vitruvian man overlayed with standard surround speaker confuguration diagram on old paper with title saying: surround sound setup in reaper

surround sound setup in Reaper (for film mixing). tutorial #3

5.1 surround sound setup in Reaper for feature film mixing

After I did my first two videos on CD ripping and burning I was planning to do a tutorial on surround sound setup in Reaper topic for more than a year now and finally it’s done. Strangely there is absolutely no info about REAL surround sound setup in Reaper without 3rd party plugins not only on YouTube, but on the whole net as well. Glad I’m the first one to do it and I hope it will be helpful to everyone involved in indie or not indie movie making.

Thought I’ll give Adobe Audition a try…

Here’s a short step-by-step story on how I ended up mixing 5.1 feature film in Reaper. In early 2014 I’ve got a task to mix a sitcom feature for theatrical release. At that time I’ve never had anything to do with surround. So I started absorbing all possible information on how to do it. And because I own a Adobe CC subscription, Audition looked like a perfect DAW for the job.

Need to say that I’m on Reaper since circa 2010 and understanding Audition was a really huge struggle for me. But in a week or so I started to feel comfortable with its nuts and bolts (if you can ever feel comfortable with something that uses a razor tool for splitting events instead of just a shortcut being hit to make a split under mouse cursor…).

… and Adobe Audition crashed ignoring all “save history”

I bought three additional Adam A7’s to build a full surround monitoring system. Now about 20 minutes of editing into the mix on Adobe it crashed and couldn’t recover my auto-saved session with 20 minutes of automation already done. That was my first “sweat-point”. I contacted Adobes’ support and they said something like “this has never happened before. Sorry…”. Then I repeated everything to see if it crashes again, only this time I did a 1minute piece. And it did crash. Can’t remember what the problem was, but it’s still here today after more that a year. Great job Adobe. However I found a workaround and continued working with Audition. I liked its surround panner a lot. Oh, and of course I bought a Waves 360 Surround bundle so I can monitor my mixes properly.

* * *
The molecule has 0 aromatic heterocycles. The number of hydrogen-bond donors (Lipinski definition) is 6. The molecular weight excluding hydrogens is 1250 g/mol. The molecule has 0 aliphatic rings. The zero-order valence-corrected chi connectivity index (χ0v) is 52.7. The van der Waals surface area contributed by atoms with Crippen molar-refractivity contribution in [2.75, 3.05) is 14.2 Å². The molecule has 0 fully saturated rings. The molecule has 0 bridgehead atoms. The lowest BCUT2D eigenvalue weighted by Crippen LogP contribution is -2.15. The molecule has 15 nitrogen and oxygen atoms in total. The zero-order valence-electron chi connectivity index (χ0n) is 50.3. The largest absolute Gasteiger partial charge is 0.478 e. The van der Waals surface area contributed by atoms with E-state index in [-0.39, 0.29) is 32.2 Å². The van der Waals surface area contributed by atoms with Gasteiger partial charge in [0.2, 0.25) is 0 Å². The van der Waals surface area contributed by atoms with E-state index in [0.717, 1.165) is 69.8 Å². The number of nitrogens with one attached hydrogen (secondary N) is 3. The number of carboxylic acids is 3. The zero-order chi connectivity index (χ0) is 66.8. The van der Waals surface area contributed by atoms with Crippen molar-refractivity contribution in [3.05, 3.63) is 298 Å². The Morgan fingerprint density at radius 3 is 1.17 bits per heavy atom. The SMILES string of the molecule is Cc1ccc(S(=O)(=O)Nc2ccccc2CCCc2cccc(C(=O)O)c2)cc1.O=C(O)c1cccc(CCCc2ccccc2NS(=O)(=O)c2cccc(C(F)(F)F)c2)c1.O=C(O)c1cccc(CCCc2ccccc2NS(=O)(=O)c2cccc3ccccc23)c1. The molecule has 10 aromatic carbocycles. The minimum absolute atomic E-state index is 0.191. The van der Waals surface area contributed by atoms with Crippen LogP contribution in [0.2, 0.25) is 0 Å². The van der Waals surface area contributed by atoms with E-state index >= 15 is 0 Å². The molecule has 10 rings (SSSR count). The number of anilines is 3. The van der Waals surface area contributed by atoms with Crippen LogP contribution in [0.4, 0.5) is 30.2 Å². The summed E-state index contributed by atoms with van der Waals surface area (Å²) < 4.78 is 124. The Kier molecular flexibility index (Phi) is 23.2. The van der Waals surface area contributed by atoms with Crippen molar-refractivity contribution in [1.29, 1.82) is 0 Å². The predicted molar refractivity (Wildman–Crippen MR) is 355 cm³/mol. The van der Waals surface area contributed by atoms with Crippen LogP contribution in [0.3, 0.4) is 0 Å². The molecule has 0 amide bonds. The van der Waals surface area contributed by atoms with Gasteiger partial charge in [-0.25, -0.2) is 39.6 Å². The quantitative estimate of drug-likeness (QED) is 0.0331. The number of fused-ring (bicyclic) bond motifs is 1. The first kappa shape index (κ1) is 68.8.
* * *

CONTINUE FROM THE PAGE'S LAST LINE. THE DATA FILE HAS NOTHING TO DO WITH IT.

Adobe Audition features ultrasonic tone burst that burned one of my tweeters!

After I was 90% done with first 20 minutes of my mix I decided to render the stuff to check how the rendering is working and if everything is fine. I did the render and imported the wave into Reaper (it still felt like at home) to check it out and split the channels.

Strange thing was that the waveform showed some extreme clipping trough the whole track on all of the channels, there was no audible distortion however. I did another render out of Audition and the same thing happened again. My metering and waveform indicated excessive clipping going on, but everything was playing back nicely. That was strange. So I decided to see if Audition “sees” the clipping as well. I started playback a bit louder than always and TC Loudness Radar started indicating overloads few seconds into the mix. Now that was strange so I started searching for the problem by switching my plugins on and off while staring at the screen and with one hand on my volume control.

After on-and-off-ing few plugins my peripheral vision noticed some movement on left Adam A7. A quick head turn and I see that the tweeter is producing gorgeous smoke. Turned out that both left and right speakers were on fire at that time. So after some research I found out that one of Audition’s plugins (can’t remember which one exactly) was producing supersonic sine wave which I was not able to hear and analyzers set to 20hz – 20kHz couldn’t draw. However Adams were trying to produce that frequency and it got the tweeters burning. After that I contacted Adobes’ support once again and got no response till this day. I’m still able to reproduce the problem by the way.

Moving from Audition to Reaper

That was my last drop. I quit Audition and turned back to Reaper. Won’t lie it took me some time to figure out hot to do a proper monitoring routing and surround sound setup in Reaper in general, but after few days I was up and running. And the feeling was awesome. Felt like home. I didn’t even use the Waves 360 on the project.

My first VIP “sound check” at the cinema theater

Few months later producers booked some time at the cinema for me to check if everything I was doing was translating OK. And you know what? Everything was perfection. I asked the engineers if they notice something unusual with the sound and they responded “the guy’s without pants acting is a bit fake”. That was a perfect answer for me. Only thing they said later that the mix can be a bit louder which was strange as I mixed to the norm and with my room calibrated. So I did some corrections finished the whole movie and went for another reality-check at the theater and it went super smooth.

The Grand Finale

So that’s my story how I ended up using Reaper for film mixing and how I succeeded. Funny is that the movie got suspended and did not air because some of the actors weren’t happy with their performances and camera work. Producer company got bankrupt and nobody received full payment for our hard work thereafter.